Yields on the bonds climbed amid rising resistance to the 8 billion kroner ($1.5 billion) investment, with a former prime minister saying that selling to the Wall Street firm is morally and financially wrong and jeopardizes Denmark’s environmental agenda. The government is seeking to sell a stake to shore up the utility’s finances after failed natural gas bets.
“I would use these recent small declines to buy the bonds as the debate is only white noise,” Jens H. Thomsen, a credit analyst at Jyske Bank A/S, said by phone. “It’s very likely that the deal goes through and that would be very positive for the credit profile.”
The yield on Dong’s 6.25 percent bond due 3013 rose to 5.78 percent in Copenhagen at the end of last week, the highest since Nov. 7. It yielded 5.67 percent on Jan. 9 before the criticism intensified over New York-based Goldman’s investment. That was the lowest yield since the note started trading on June 24, according to Composite Bloomberg Bond Trader prices. Today, the yield fell to 5.77 percent, the first decline in seven trading days.
As part of the investment, Goldman will be able to veto a possible sale of new shares or hybrid capital, changes in senior management or acquisitions before a possible initial public offering in 2018. The state will retain a 57.3 percent stake in Skaerbaek-based Dong, which operates offshore wind parks and explores for oil and gas.
Other minority owners are ATP and PFA, the country’s two largest pension funds, as well as five local energy companies. No other investor gets the same veto powers as Goldman.
The Red-Green Alliance, which has 12 of the 179 seats in parliament, says the state, not Goldman, should inject the needed money and that it will vote against the deal. The Danish People’s Party, with 22 seats, last week threatened to withdraw its support, saying Goldman’s veto powers would be too great.
“It would be bad for the bonds if the capital injection is postponed,” said Thomsen. “But it seems pretty certain that there’ll be parliamentary support for the deal.”
Social Democratic Prime Minister Helle Thorning-Schmidt and Finance Minister Bjarne Corydon, as well as Dong Chief Executive Officer Henrik Poulsen, have defended the deal, saying Goldman offered the best price among bidders. Parliament’s biggest opposition party, the Liberals, as well as the Conservative Party, have also said they will back the transaction.
Goldman, which is making the investment via its European merchant banking unit, has said it plans to back Dong’s current focus on offshore wind.
“This is a long-term investment and we support the management team’s current strategy across the company’s activities, including the significant renewable energy investments,” Sophie Ramsay, a London-based spokeswoman for Goldman Sachs, said in an e-mailed reply to questions. “This strategy, supported by the Danish State and other minority shareholders, will create value for all shareholders in the years to come.”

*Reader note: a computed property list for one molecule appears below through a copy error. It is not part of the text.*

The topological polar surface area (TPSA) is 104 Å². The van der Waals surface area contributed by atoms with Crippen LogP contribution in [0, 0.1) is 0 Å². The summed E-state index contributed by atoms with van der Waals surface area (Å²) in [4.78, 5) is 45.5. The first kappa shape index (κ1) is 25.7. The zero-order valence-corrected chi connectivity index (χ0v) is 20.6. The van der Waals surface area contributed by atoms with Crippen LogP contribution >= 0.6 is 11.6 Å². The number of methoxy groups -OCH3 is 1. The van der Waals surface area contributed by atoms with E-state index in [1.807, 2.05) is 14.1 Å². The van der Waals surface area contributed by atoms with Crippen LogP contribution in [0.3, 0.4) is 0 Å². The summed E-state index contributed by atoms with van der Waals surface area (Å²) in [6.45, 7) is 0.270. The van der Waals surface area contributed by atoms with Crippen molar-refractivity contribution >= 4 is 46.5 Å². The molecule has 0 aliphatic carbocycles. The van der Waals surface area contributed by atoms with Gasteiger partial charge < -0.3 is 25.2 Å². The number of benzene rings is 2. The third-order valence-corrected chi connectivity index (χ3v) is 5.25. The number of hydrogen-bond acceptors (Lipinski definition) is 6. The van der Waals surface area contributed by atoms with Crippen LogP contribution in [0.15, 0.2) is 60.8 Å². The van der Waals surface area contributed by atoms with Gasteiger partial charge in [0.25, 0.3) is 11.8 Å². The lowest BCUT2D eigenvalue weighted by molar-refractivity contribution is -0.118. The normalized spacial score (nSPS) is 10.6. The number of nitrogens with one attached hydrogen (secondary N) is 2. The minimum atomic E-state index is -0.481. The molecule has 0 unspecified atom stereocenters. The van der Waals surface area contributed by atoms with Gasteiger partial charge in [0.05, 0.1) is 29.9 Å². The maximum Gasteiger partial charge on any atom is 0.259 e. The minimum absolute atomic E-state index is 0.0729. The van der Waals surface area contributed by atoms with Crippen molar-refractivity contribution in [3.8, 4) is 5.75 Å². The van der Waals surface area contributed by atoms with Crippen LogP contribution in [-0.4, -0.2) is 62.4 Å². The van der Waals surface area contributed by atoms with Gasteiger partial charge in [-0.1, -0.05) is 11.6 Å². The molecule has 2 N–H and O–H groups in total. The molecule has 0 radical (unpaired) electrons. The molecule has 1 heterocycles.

Dong is selling the shares as part of a financial restructuring announced in February last year to cut costs, reduce debt and bolster investments in oil and gas exploration, as well as wind farms. The plan included cutting expenses by 20 percent and selling assets to raise 10 billion kroner.
Standard & Poor’s and Fitch Ratings both have BBB+ issuer ratings on Dong with negative outlooks. Moody’s Investors Service has an equivalent Baa1 with a stable outlook. Analysts at all three companies said in October that Goldman’s presence was credit positive.
More than 145,000 Danes had as today signed up on an online petition, urging parliament’s finance committee to reject the Goldman Sachs deal at its next meeting Jan. 30.
Four Danish pension funds are prepared to invest in Dong to get the government to drop the agreement with Goldman Sachs, Jyllands-Posten reported Jan. 25. citing Anders Bondo Christensen, chairman of Laerernes Pension.
The government hasn’t received a “serious approach” from the four funds, Finance Minister Corydon said in a statement the same day.
“It would be a gamble with Dong Energy and the value the company has to the Danish society if we now were to create uncertainly about the company’s needed cash injection,” he said.
Jyske’s Thomsen is also sanguine that Dong would get capital even if the Goldman deal falls through.
“In that scenario, the state would inject money, though probably not as much as the private investors will under the Goldman deal,” he said. “The only really bad thing that could happen for the bonds would be if the government is forced to call early elections before the deal is completed, which would postpone it and possibly make Goldman part of the election campaign.”
Denmark’s government, which is behind in most opinion polls, has the power to call general elections at any time and must do so before a September 2015 deadline.
To contact the reporter on this story: Christian Wienberg in Copenhagen at firstname.lastname@example.org